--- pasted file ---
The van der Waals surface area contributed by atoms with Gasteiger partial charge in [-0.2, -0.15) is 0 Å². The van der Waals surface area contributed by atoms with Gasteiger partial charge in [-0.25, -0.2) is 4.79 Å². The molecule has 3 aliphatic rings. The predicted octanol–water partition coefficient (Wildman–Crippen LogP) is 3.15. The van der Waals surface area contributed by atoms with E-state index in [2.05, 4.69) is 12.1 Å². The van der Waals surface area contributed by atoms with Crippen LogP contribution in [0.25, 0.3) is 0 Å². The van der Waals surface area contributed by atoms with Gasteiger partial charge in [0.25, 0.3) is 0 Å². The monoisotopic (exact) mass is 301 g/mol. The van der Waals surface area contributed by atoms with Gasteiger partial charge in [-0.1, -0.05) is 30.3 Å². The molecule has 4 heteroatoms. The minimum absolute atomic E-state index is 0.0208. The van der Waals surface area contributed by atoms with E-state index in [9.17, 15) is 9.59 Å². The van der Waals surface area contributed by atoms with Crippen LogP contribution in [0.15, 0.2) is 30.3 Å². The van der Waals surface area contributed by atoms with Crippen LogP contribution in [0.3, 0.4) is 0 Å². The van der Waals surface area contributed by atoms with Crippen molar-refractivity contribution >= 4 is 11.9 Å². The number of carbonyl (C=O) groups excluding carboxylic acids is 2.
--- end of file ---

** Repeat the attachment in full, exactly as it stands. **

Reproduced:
The van der Waals surface area contributed by atoms with Gasteiger partial charge in [-0.2, -0.15) is 0 Å². The van der Waals surface area contributed by atoms with Gasteiger partial charge in [-0.25, -0.2) is 4.79 Å². The molecule has 3 aliphatic rings. The predicted octanol–water partition coefficient (Wildman–Crippen LogP) is 3.15. The van der Waals surface area contributed by atoms with E-state index in [2.05, 4.69) is 12.1 Å². The van der Waals surface area contributed by atoms with Crippen LogP contribution in [0.25, 0.3) is 0 Å². The van der Waals surface area contributed by atoms with Gasteiger partial charge in [0.25, 0.3) is 0 Å². The monoisotopic (exact) mass is 301 g/mol. The van der Waals surface area contributed by atoms with Gasteiger partial charge in [-0.1, -0.05) is 30.3 Å². The molecule has 4 heteroatoms. The minimum absolute atomic E-state index is 0.0208. The van der Waals surface area contributed by atoms with E-state index in [9.17, 15) is 9.59 Å². The van der Waals surface area contributed by atoms with Crippen LogP contribution in [0.15, 0.2) is 30.3 Å². The van der Waals surface area contributed by atoms with Crippen LogP contribution in [0.3, 0.4) is 0 Å². The van der Waals surface area contributed by atoms with Crippen molar-refractivity contribution >= 4 is 11.9 Å². The number of carbonyl (C=O) groups excluding carboxylic acids is 2.